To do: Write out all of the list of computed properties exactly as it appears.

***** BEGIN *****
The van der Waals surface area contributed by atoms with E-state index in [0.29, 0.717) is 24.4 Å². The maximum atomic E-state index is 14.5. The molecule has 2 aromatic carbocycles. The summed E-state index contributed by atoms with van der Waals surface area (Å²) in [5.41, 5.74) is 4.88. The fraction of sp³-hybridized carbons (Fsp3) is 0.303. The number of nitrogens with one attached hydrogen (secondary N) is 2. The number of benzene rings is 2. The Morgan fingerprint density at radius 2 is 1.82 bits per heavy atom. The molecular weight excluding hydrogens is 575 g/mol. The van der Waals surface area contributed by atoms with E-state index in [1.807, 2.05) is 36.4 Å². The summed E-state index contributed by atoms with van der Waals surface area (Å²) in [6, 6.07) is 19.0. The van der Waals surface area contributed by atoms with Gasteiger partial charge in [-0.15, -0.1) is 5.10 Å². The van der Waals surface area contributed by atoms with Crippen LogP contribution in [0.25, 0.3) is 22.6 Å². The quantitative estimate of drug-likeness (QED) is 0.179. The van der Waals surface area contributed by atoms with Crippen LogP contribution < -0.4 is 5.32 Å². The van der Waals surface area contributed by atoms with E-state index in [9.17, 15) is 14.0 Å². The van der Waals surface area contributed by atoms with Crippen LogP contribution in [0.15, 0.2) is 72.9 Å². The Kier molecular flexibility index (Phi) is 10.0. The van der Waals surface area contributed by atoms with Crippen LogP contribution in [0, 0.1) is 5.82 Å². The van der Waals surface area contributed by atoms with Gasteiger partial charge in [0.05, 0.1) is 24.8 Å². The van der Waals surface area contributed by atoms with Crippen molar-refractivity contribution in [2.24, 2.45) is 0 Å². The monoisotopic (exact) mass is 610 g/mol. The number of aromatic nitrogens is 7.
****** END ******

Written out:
The van der Waals surface area contributed by atoms with E-state index in [0.29, 0.717) is 24.4 Å². The maximum atomic E-state index is 14.5. The molecule has 2 aromatic carbocycles. The summed E-state index contributed by atoms with van der Waals surface area (Å²) in [5.41, 5.74) is 4.88. The fraction of sp³-hybridized carbons (Fsp3) is 0.303. The number of nitrogens with one attached hydrogen (secondary N) is 2. The number of benzene rings is 2. The Morgan fingerprint density at radius 2 is 1.82 bits per heavy atom. The molecular weight excluding hydrogens is 575 g/mol. The van der Waals surface area contributed by atoms with E-state index in [1.807, 2.05) is 36.4 Å². The summed E-state index contributed by atoms with van der Waals surface area (Å²) in [6, 6.07) is 19.0. The van der Waals surface area contributed by atoms with Gasteiger partial charge in [-0.15, -0.1) is 5.10 Å². The van der Waals surface area contributed by atoms with Crippen LogP contribution in [0.25, 0.3) is 22.6 Å². The quantitative estimate of drug-likeness (QED) is 0.179. The van der Waals surface area contributed by atoms with Crippen LogP contribution < -0.4 is 5.32 Å². The van der Waals surface area contributed by atoms with E-state index in [9.17, 15) is 14.0 Å². The van der Waals surface area contributed by atoms with Crippen LogP contribution in [0.15, 0.2) is 72.9 Å². The Kier molecular flexibility index (Phi) is 10.0. The van der Waals surface area contributed by atoms with Crippen LogP contribution in [0, 0.1) is 5.82 Å². The van der Waals surface area contributed by atoms with Gasteiger partial charge in [0.05, 0.1) is 24.8 Å². The van der Waals surface area contributed by atoms with Crippen molar-refractivity contribution in [2.24, 2.45) is 0 Å². The monoisotopic (exact) mass is 610 g/mol. The number of aromatic nitrogens is 7.